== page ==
Aluminum and aluminum oxide particles are taken up in the cells. They tend to agglomerate unless stabilised by means of additives.


The agglomerates, which can also be taken up in the cells, are found in vesicles, i.e. they do not occur freely in the cells and are practically never detected in the cell nucleus. The agglomerated particles can be detected by means of electron microscopy in the cell inclusions. The vesicle membrane protects the remaining cell components from the particles [1,2,3,4].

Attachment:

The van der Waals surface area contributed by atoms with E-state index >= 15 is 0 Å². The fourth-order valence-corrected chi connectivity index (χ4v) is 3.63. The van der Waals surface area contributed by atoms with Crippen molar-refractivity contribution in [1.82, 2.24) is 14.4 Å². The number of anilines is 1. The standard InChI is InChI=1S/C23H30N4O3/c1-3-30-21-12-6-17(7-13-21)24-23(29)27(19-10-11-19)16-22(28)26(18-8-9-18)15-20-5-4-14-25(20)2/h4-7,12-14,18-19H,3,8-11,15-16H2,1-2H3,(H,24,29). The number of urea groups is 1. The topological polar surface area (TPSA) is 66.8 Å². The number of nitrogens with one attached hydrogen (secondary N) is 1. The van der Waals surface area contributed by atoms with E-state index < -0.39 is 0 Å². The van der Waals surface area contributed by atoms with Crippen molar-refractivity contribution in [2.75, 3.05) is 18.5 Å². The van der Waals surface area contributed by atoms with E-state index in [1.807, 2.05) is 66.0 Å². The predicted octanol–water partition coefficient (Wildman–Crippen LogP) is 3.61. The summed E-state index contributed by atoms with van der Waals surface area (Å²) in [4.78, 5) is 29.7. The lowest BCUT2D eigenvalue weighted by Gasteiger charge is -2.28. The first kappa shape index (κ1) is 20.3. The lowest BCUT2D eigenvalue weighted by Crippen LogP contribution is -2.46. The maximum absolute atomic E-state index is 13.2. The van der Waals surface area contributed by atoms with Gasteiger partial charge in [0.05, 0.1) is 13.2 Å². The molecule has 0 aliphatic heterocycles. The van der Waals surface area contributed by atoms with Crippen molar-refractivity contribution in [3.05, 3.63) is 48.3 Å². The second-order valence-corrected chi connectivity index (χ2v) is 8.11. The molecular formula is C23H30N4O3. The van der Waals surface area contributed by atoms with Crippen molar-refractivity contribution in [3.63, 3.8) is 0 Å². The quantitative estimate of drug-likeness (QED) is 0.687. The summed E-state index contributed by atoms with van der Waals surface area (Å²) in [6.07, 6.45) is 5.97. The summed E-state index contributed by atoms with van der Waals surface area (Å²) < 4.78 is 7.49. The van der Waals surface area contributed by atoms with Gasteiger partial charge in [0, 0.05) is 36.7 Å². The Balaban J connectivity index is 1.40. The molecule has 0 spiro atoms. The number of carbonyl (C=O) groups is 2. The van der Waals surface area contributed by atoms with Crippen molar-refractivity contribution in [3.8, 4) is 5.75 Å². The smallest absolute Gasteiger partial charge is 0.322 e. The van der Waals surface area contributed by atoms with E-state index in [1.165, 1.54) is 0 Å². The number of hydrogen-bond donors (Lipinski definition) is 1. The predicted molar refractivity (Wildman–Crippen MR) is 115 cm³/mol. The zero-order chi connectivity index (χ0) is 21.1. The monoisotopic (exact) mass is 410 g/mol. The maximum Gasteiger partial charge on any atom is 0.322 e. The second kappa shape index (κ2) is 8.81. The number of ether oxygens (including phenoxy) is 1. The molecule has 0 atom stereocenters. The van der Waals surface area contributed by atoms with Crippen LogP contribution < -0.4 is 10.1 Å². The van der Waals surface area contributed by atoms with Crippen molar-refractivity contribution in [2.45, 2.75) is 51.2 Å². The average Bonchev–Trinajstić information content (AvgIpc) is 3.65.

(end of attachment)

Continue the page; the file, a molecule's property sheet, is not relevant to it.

Literature arrow down

  1. NanoCare 2009, Final Scientific Report, ISBN 978-3-89746-108-6. (PDF-Document, 19 MB).
  2. Monteiro-Riviere, NA et al. (2010), J Appl Toxicol, 30(3): 276-285.
  3. Wagner, AJ et al. (2007), J Phys Chem B, 111(25): 7353-7359.
  4. Simon-Deckers, A et al. (2008), Toxicology, 253(1-3): 137-146.


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